According to some local pharmaceutical committee (LPC) representatives, some GPs have been urging patients to receive their COVID-19 vaccination at their surgery or primary care network (PCN) site instead of a pharmacy-led vaccination hub – in some cases when those patients already had appointments booked or the pharmacy site was closer to their home.
According to one pharmacist, a patient was allegedly “told off” for being vaccinated in a pharmacy-led centre, while another claimed a number of their patients did not attend their vaccination appointments, as they had been persuaded by a GP surgery to go to their site instead.
All those who spoke to C+D about the issue suggested that different local booking systems– separate from the national booking service – was contributing to the problem and creating an “internal market” for patients among vaccinators.
In addition to the national booking service, local systems are in place to enable hospital hubs and PCNs to offer appointments to patients directly.
“Undermining pharmacy service”
Raj Matharu, chair of Pharmacy London, told C+D that he is aware of vaccine patient-poaching in some areas of north-central London. He has escalated the issue to NHS England and Improvement (NHSE&I), he told C+D.
“Some of it seems very systemic and almost designed to undermine the community pharmacy service,” Mr Matharu said. Asked if he was aware of this sort of patient poaching occurring elsewhere, he commented: “To be honest with you, it’s happening across the piece, but I don’t know if the others have escalated like we’ve escalated it.”
NHSE&I was approached for comment.
Similarly, Greater Manchester LPC had received a “fair amount” of complaints from pharmacists in the area, some of whom had witnessed patients requesting to be vaccinated at the nearby pharmacy-led site, but being told they must travel to a PCN site further away, according to vice chair Ifti Khan.
“It’s quite embarrassing, what’s going on,” Mr Khan said. “Patients are being put in difficult positions and what we’re finding is patients are not being given the choice and they’re being told that if they don’t get [the vaccine] from the PCN centre they’ll be wasting NHS resources,” he claimed.
“It’s NHS stock, so it’s misleading the public into thinking they’re wasting NHS resources if they go anywhere else. It’s just bonkers,” Mr Khan added.
He also raised concerns about the added strain that having to travel further to be vaccinated was putting on elderly patients.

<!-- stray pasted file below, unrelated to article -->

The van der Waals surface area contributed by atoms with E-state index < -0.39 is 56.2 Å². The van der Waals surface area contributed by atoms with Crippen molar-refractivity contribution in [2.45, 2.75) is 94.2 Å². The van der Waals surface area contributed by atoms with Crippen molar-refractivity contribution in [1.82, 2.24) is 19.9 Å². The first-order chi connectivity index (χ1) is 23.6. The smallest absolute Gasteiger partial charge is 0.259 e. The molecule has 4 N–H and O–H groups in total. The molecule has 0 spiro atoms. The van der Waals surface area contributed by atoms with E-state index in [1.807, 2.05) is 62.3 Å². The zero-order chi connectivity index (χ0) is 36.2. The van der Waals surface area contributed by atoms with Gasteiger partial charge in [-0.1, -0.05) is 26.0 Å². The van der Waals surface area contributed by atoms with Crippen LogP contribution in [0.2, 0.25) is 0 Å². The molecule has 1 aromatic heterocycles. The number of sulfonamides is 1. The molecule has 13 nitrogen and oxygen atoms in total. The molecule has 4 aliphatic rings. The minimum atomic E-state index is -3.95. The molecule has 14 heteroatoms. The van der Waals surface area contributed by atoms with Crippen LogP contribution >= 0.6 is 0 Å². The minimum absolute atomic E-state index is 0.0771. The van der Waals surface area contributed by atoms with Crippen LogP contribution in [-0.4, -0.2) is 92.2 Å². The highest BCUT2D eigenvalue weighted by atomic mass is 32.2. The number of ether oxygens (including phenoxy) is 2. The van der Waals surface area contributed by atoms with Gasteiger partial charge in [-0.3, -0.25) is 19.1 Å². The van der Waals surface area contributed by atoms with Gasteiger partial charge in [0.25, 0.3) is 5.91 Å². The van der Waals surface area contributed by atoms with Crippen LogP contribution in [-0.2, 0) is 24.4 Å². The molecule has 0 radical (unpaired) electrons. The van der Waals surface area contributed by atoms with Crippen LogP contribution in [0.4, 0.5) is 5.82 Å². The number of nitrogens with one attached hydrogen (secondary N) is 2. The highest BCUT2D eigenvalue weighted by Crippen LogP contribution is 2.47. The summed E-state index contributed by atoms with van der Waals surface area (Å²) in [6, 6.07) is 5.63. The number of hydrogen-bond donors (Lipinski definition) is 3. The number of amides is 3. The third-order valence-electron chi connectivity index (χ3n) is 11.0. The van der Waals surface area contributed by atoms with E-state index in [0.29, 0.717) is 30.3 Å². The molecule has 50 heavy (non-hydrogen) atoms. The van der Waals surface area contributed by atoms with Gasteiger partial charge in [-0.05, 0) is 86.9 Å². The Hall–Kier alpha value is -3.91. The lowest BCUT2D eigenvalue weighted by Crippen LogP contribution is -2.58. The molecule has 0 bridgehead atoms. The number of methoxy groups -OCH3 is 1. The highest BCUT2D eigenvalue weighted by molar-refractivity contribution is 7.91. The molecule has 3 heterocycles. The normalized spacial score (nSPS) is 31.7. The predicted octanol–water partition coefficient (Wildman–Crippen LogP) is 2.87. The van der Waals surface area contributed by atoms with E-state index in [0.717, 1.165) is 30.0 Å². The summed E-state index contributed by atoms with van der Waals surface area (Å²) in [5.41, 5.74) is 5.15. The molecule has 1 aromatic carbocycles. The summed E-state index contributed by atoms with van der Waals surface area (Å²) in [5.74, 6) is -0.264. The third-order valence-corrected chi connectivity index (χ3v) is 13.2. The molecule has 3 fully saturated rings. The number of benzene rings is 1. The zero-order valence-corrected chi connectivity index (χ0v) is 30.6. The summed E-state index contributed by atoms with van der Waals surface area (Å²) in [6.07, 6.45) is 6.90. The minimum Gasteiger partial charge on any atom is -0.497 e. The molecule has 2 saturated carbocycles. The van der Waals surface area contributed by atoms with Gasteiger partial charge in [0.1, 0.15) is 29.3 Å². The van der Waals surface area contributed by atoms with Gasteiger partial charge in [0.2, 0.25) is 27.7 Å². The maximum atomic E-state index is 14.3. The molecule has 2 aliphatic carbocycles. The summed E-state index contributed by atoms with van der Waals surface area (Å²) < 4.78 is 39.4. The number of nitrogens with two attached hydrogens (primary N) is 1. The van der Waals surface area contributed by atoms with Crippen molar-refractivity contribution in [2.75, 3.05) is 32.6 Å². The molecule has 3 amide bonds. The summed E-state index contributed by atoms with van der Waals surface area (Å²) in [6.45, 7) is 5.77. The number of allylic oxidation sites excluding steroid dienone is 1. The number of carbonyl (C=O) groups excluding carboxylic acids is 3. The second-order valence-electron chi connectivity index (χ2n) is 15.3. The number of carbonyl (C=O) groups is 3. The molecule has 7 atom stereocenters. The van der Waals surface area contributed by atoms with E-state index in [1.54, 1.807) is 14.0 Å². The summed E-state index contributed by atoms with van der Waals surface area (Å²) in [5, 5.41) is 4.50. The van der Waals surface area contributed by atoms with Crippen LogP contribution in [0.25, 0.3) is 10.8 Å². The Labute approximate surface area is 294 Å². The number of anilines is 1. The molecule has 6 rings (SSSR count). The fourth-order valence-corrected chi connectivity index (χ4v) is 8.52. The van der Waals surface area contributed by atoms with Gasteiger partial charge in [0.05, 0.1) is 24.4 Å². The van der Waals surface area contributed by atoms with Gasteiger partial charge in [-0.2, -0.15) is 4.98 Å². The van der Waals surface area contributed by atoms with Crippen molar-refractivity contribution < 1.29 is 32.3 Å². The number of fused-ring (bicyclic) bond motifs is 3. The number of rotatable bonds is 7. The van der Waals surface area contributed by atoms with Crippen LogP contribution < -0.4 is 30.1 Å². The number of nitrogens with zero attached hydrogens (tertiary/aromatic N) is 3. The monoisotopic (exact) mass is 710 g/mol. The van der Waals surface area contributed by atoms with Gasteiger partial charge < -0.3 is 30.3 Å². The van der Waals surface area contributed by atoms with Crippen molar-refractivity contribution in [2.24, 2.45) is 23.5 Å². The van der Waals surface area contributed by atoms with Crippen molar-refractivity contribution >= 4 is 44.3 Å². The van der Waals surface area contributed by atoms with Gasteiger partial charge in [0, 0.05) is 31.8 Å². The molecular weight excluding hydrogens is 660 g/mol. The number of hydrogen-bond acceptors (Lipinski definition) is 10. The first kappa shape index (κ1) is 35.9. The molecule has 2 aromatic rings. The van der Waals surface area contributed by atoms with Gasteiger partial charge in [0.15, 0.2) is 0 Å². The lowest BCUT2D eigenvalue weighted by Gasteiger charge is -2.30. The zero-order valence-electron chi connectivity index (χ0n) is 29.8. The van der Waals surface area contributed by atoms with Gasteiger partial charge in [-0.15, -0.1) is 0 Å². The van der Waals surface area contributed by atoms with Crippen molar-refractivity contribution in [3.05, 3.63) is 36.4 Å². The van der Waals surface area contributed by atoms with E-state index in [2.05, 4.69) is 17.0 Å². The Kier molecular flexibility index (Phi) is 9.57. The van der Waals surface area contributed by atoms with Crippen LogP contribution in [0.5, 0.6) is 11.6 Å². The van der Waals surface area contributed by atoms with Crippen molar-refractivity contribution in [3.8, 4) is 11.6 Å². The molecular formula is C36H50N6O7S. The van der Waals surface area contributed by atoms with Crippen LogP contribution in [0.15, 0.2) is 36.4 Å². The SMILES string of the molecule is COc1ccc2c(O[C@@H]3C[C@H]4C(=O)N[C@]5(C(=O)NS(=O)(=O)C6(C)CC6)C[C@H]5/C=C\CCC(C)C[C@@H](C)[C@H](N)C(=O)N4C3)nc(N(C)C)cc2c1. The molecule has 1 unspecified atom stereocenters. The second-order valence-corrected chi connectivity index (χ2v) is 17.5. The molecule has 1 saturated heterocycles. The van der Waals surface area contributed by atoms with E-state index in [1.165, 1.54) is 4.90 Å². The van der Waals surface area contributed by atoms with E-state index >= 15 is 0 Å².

“We’ve heard examples of people catching two buses, or spending half the day to go and get the vaccine because they’re having [to] travel miles and miles, and it just seems really strange,” Mr Khan told C+D.
The LPC has raised the issue with Greater Manchester Health and Social Care Partnership (GMHSCP) as well as local PCNs, Mr Khan said.
GMHSCP told C+D that it was not aware of any issues that had been raised by Greater Manchester LPC.
The British Medical Association was also approached for comment.
Pharmacy site “no-shows”
Two pharmacists running vaccination hubs in the Midlands – who both wished to remain anonymous – told C+D they had experienced similar issues at their vaccination sites.
One explained that GPs were contacting patients who had booked through the national vaccination booking service and persuading them to be vaccinated at their surgery or PCN site instead.
“Even to the point that one of our patients, who was vaccinated, got a phone call from the doctor actually telling her off – ‘how dare you go to their vaccination centre. We’re doing the vaccination, we’ve got your record, we know it’s safe,' and so on,” the pharmacist claimed.
Another said that there had been eight no-shows out of 220 bookings on one day. When they had contacted patients to find out why, they had all been poached by GPs, they claimed.
Greater Manchester LPC’s Mr Khan said: “One of the things that really concerns me [is] particularly with BAME community members, because we know in some areas vaccination levels are low – we know they’re not getting vaccinated, but all of this isn’t helping.
“This should all be about patient choice. Patients choose where they want it, and they get vaccinated. It’s the same vaccine regardless of where you go.”
Deja flu all over again?
Mr Khan speculated that the motivation to take patients away from pharmacy-led centres was “financial”.
“It’s exactly the same as it is with flu; they want to keep control of that money and they want to make sure that money comes into [the] surgery,” he alleged.
There has been a long history of rivalry between pharmacies and GPs over the administering of the seasonal flu jab. In previous years, C+D found that GPs had been “chastising patients” who were considering getting a flu jab at their pharmacy, even threatening to “delist” patients from their practice.
Asked why he thought GPs were resorting to such tactics, Mr Matharu said: “I could give them the benefit of the doubt and think that the vaccine they’ve got they need to use. […] But it does seem that they want to establish themselves as the core COVID vaccine providers.
“The whole point of adding community pharmacy sites was to allow more access capacity geographically, so patients didn’t have to go further away to get the vaccine.”
NHSE&I was contacted with all the above claims, but had not responded by the time this article was published.
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